The Magic of a Hug

The Magic of a Hug

Stroke victim regains the power of giving hugs

CBS Sunday Morning

After a massive stroke eight years ago, Kevin Eubanks, of Paragould, Ark., lost the ability to use his left arm – and he has missed hugging with both arms ever since. Now, four occupational therapy students at Arkansas State University have gotten together to invent a piece of adaptive equipment to allow Eubanks to hug his grandchildren again.

Happy Father’s Day!

be kind . be grace . be there for each other


The 84 year old self-taught coder who took things into her own hands

The 84 year old self-taught coder who took things into her own hands

After Learning to Code at 81, She Made a Game for Fellow Seniors

Great Big Story

Three years ago, Masako Wakamiya noticed the lack of fun game apps for senior citizens and created her own at the age of 81. It’s called Hinadan, and it’s inspired by a traditional Japanese doll festival. Great Big Story met Wakamiya, now 84, in Kanagawa, Japan, and learned how this self professed ‘IT evangelist and digital creator’ is empowering other senior citizens to make the most of technology.

On a personal note this woman is my HERO!  I’m currently diving into some new tech and coding education and I am taking her story as a complete inspiration!  


Be Kind . Be Grace . Inspire Others . Live by Example


Indigenous Artists Weaving to Save Lives

Indigenous Artists Weaving to Save Lives

The Life-Saving Weaving of Bolivia’s Indigenous Women

By Great Big Story

In the high-altitude city of La Paz, Bolivia, rates of heart problems dwarf those of cities at sea level. But an unexpected partnership between medicine and art is helping address this problem. Doctor Franz Freudenthal is a pediatric cardiologist who created a device that fixes abnormal openings in the heart through a non-invasive procedure. But these tiny, intricate devices cannot be made by machine, so Freudenthal enlisted help from the country’s indigenous Aymara women. With their traditional weaving skills, they knit these life-saving devices by hand. It’s the perfect blend of technology and artistry.

Rebuilding from a New Perspective

Rebuilding from a New Perspective

By Boyd Huppert / KARE 11 Minneapolis, MN

RANDOLPH, Minnesota — The Firebirds, Chevelles and Camaros are gone from Bill Waldschmidt’s automotive shop.

“Just memories,” Bill says of the cars he once spent hours repairing and restoring.

When the last of the classic cars rolled out of Bill’s shop, different wheels moved in. These days, he toils for hours restoring power wheelchairs.

“Life has been really good to me,” Bill says. “So, I’ve got to pass it on.” 

In that proclamation, Bill’s optimism shines through.

Consider this: At age 4, Bill contracted polio and spent most of his childhood on crutches.

As an adult, he regained enough strength to walk up the aisle unassisted on his wedding day.

But 10 years ago, the retiree’s symptoms returned. Post-polio syndrome put Bill in a wheelchair, chasing the classic cars from his garage and giving Bill perspective he needed to help others.

During the past few years, Bill has refurbished dozens of power wheelchairs he’s then given away to people who can’t afford to buy one.

Don Johnson, a disabled Vietnam veteran, is now the owner of one of Bill’s chairs.   

“I’ve never had a gift like this, never,” says Don, who is missing his right leg. “He’s the kindest man on the planet that I’ve ever met. He does all this out of his heart, just out of the kindness of his heart.”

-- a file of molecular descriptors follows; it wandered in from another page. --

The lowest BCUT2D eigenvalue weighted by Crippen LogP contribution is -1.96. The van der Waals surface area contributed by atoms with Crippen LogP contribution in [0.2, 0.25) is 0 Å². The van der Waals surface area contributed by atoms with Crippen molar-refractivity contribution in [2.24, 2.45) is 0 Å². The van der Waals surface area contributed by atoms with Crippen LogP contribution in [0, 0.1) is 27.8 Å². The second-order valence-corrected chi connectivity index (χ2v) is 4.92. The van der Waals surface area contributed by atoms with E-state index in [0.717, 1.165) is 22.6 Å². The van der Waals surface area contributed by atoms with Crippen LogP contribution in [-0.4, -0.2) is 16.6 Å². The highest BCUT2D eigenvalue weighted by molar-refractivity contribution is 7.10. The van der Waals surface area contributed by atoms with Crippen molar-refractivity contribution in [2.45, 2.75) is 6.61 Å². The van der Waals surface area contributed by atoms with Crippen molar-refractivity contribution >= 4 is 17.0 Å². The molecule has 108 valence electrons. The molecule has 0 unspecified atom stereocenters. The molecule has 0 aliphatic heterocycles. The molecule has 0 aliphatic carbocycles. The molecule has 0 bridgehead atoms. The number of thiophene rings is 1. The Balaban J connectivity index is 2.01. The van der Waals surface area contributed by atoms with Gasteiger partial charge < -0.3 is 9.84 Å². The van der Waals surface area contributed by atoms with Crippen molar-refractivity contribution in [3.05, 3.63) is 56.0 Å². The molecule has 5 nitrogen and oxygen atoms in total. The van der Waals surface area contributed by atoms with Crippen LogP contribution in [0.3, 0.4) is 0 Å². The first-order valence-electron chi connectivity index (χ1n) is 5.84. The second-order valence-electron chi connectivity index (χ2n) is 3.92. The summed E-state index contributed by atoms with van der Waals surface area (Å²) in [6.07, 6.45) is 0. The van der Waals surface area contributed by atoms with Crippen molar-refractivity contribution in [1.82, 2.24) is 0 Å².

Given a tip, Bill will drive miles in his handicapped-accessible van to pick up a used power wheelchair.

“He sees no obstacles,” says Gerry Falkowski, program manager for the Donor Connect program of the Disabled American Veterans of Minnesota. “There’s a passion he has that’s hard to describe.”

Bill says he’s found far more satisfaction refurbishing wheelchairs, than restoring cars.

“I delivered a wheelchair to a guy who came out crawling, he had no legs,” Bill says. “He got right up into that wheel chair, biggest smile on his face.”

Bill spent his career working as an engineer for Twin Cities-based Thermo King. Though retired now, the engineer is still at it.

“I think his mind is always being creative and thinking,” says Bill’s wife Mary. “He’s touching so many people’s lives and I’m so proud of him.”

To learn more about how you can learn about how to donate a wheelchair to Bill and/or donate toward his battery replacement fund, follow the link HERE and scroll to the bottom of the article for Bill’s contact information.

Creating Freedom with Technology – the Hero Arm

Creating Freedom with Technology – the Hero Arm

Open Bionics, a UK based startup company located in Bristol has one mission in mind – to “turn disabilities into super powers”.  With the introduction of the Hero Arm, their first bionic prosthetic that is medically certified AND affordable, they have been able to offer a tremendous product that allows its users to individually control the fingers and thumb achieving amazing dexterity and accuracy.  This ingenious and innovative technology is providing freedom and independence to people who once may not have thought such a device was available for them.

Dan Melville, Open Bionics tester and ambassador said, “I didn’t think this kind of technology could be possible, especially low-cost. It’s just crazy, especially what I can do with the arm compared to what I could do with it three years ago. But even back then, that was still mad.”

Watch this video below, read the full article, and check out their website.  This company is doing amazing things and I can’t wait to see what is next for them.

Read the Story Here:
This Customizable Bionic Arm Turns Disabilities Into Superpowers
By:  Seeker / Tech


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